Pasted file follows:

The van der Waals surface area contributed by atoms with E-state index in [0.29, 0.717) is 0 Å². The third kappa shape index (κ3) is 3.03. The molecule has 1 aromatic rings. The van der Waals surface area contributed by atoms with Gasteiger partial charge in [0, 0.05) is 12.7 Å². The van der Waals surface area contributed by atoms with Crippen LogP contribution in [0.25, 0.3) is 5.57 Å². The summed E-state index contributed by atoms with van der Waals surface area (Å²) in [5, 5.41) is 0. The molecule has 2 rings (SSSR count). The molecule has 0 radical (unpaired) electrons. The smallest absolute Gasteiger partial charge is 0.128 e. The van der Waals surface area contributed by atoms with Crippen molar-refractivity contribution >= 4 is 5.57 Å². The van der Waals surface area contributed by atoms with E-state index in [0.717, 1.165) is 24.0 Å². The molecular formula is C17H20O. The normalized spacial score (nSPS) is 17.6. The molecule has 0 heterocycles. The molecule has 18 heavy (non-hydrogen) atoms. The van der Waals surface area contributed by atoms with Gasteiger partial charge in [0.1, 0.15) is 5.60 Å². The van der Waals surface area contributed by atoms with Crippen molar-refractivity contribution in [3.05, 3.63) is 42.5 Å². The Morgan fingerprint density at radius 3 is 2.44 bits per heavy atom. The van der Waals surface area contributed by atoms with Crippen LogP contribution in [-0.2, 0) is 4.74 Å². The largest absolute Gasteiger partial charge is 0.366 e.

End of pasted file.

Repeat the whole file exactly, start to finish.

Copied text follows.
The van der Waals surface area contributed by atoms with E-state index in [0.29, 0.717) is 0 Å². The third kappa shape index (κ3) is 3.03. The molecule has 1 aromatic rings. The van der Waals surface area contributed by atoms with Gasteiger partial charge in [0, 0.05) is 12.7 Å². The van der Waals surface area contributed by atoms with Crippen LogP contribution in [0.25, 0.3) is 5.57 Å². The summed E-state index contributed by atoms with van der Waals surface area (Å²) in [5, 5.41) is 0. The molecule has 2 rings (SSSR count). The molecule has 0 radical (unpaired) electrons. The smallest absolute Gasteiger partial charge is 0.128 e. The van der Waals surface area contributed by atoms with Crippen molar-refractivity contribution >= 4 is 5.57 Å². The van der Waals surface area contributed by atoms with E-state index in [0.717, 1.165) is 24.0 Å². The molecular formula is C17H20O. The normalized spacial score (nSPS) is 17.6. The molecule has 0 heterocycles. The molecule has 18 heavy (non-hydrogen) atoms. The van der Waals surface area contributed by atoms with Gasteiger partial charge in [0.1, 0.15) is 5.60 Å². The van der Waals surface area contributed by atoms with Crippen molar-refractivity contribution in [3.05, 3.63) is 42.5 Å². The Morgan fingerprint density at radius 3 is 2.44 bits per heavy atom. The van der Waals surface area contributed by atoms with Crippen LogP contribution in [-0.2, 0) is 4.74 Å². The largest absolute Gasteiger partial charge is 0.366 e.